Results And Discussion

As the warming or cooling in boundary layer can be appraised by the temperature lapse rate (dT/dz), similarly humidity lapse rate (dRH/ dz) offers good supportive information. Figure 1 shows the variation of (a) temperature and (b) humidity lapse rate within the boundary layer (surface to 850hPa) over the site. It is observed that the average temperature of surface boundary layer is getting warmer than the past years. Its worth to mention that almost 5-6 years repetitive pattern are observed that is from 2001 to 2006 have some increasing pattern while 2007-2012 shows decreasing trends. This phenomenon is also reflected in humidity lapse rate but in opposite fashion. The analysis indicates dry and warm atmospheric boundary layer to persist in coming years.


Figure 1: Lapse rate of Temp. & R.H variation over Goa winter season during the year 2001-2012.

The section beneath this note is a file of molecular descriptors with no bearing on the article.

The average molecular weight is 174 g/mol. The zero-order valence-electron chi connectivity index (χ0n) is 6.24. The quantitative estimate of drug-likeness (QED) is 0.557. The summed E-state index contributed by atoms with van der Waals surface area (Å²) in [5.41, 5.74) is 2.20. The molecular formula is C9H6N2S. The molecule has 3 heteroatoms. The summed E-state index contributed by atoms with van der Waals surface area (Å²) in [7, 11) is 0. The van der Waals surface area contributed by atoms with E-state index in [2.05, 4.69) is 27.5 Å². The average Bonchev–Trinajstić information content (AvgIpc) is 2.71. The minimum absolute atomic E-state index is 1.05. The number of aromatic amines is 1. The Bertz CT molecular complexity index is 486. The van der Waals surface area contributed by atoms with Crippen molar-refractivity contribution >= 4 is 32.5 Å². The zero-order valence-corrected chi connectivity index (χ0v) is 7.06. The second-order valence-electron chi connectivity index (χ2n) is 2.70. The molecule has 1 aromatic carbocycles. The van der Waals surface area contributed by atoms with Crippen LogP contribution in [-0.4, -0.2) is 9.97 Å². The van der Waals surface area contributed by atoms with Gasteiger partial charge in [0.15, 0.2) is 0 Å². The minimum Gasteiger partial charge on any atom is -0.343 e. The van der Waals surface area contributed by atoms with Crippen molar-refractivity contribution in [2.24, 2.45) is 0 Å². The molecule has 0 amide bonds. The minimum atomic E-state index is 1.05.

Figure 2 shows the relationship of AOD (a) with dT/dz and (b) with dRH/dz. In this analysis the AOD and lapse rate temperature are correlated to each other in 2001 to 2012 year pattern and found that as the AOD increases the lapse rate temperature also increases while the lapse rate relative humidity (dRH/dz) depicts some reverse pattern, i.e. when the AOD increases, dRH/dz decreases and vice versa in 11 years observation (2001-2012). So it can be inferred that the atmospheric boundary layer becoming dry and warmer. This observation also extrapolated the fact that the boundary layer temperatures depends on AOD changes. During the course of the study solar radiation effects on temperature lapse rate within boundary layer are also analyzed. It is shown on Figure 3. These observations revealed that from year 2001-2007, solar radiation is more or less inversely proportional to the AOD but from the year 2008 onwards the trend is just reverse i.e. both parameters are directly proportional. The dT/dz and solar radiation are in slightly positive correlation (0.2301). To investigate the combined effect of surface temperature and surface RH on lapse rate a 3D graph (xyz) is plotted (Figure 4a) and found that decrease in surface RH and increase in surface temperature results in increased lapse rate from -2 to -1. Similarly (Figure 4b) depicts that increased AOD can increase the surface temperature. The impact of different parameters (viz. T, SRH, solar radiation and AOD) on lapse rate, are tested using set of multiple linear regression equations. In this statistical analysis lapse rate are assigned as dependent variable while T, AOD, SRH and solar radiation (SR) are independent variables. The sets of equation with different dependant variable are shown below;